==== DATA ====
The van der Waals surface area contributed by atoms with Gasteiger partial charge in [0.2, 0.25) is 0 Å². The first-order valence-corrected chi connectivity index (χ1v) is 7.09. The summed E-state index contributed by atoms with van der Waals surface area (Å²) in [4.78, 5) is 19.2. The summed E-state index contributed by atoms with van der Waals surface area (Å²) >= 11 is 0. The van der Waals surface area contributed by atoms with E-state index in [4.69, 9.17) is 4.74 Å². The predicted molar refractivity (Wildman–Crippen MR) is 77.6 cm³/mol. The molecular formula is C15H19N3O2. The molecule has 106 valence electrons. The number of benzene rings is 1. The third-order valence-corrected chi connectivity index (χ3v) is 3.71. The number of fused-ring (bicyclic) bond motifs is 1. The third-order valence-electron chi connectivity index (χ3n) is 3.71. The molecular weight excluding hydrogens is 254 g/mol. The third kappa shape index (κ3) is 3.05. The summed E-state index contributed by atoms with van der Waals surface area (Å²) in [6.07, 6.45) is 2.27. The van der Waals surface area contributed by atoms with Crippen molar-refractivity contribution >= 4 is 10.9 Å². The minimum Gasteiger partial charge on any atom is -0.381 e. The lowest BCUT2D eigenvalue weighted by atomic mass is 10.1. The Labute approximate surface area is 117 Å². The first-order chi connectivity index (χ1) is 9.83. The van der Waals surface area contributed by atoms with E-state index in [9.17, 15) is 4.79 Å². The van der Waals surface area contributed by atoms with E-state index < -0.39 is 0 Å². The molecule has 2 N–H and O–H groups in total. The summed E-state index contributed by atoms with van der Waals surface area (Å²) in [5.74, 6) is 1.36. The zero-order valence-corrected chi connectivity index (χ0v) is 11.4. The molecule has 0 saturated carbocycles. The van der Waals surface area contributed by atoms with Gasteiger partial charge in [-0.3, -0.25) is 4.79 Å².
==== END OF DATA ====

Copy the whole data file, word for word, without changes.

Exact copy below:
The van der Waals surface area contributed by atoms with Gasteiger partial charge in [0.2, 0.25) is 0 Å². The first-order valence-corrected chi connectivity index (χ1v) is 7.09. The summed E-state index contributed by atoms with van der Waals surface area (Å²) in [4.78, 5) is 19.2. The summed E-state index contributed by atoms with van der Waals surface area (Å²) >= 11 is 0. The van der Waals surface area contributed by atoms with E-state index in [4.69, 9.17) is 4.74 Å². The predicted molar refractivity (Wildman–Crippen MR) is 77.6 cm³/mol. The molecular formula is C15H19N3O2. The molecule has 106 valence electrons. The number of benzene rings is 1. The third-order valence-corrected chi connectivity index (χ3v) is 3.71. The number of fused-ring (bicyclic) bond motifs is 1. The third-order valence-electron chi connectivity index (χ3n) is 3.71. The molecular weight excluding hydrogens is 254 g/mol. The third kappa shape index (κ3) is 3.05. The summed E-state index contributed by atoms with van der Waals surface area (Å²) in [6.07, 6.45) is 2.27. The van der Waals surface area contributed by atoms with Crippen molar-refractivity contribution >= 4 is 10.9 Å². The minimum Gasteiger partial charge on any atom is -0.381 e. The lowest BCUT2D eigenvalue weighted by atomic mass is 10.1. The Labute approximate surface area is 117 Å². The first-order chi connectivity index (χ1) is 9.83. The van der Waals surface area contributed by atoms with E-state index in [9.17, 15) is 4.79 Å². The van der Waals surface area contributed by atoms with E-state index < -0.39 is 0 Å². The molecule has 2 N–H and O–H groups in total. The summed E-state index contributed by atoms with van der Waals surface area (Å²) in [5.74, 6) is 1.36. The zero-order valence-corrected chi connectivity index (χ0v) is 11.4. The molecule has 0 saturated carbocycles. The van der Waals surface area contributed by atoms with Gasteiger partial charge in [-0.3, -0.25) is 4.79 Å².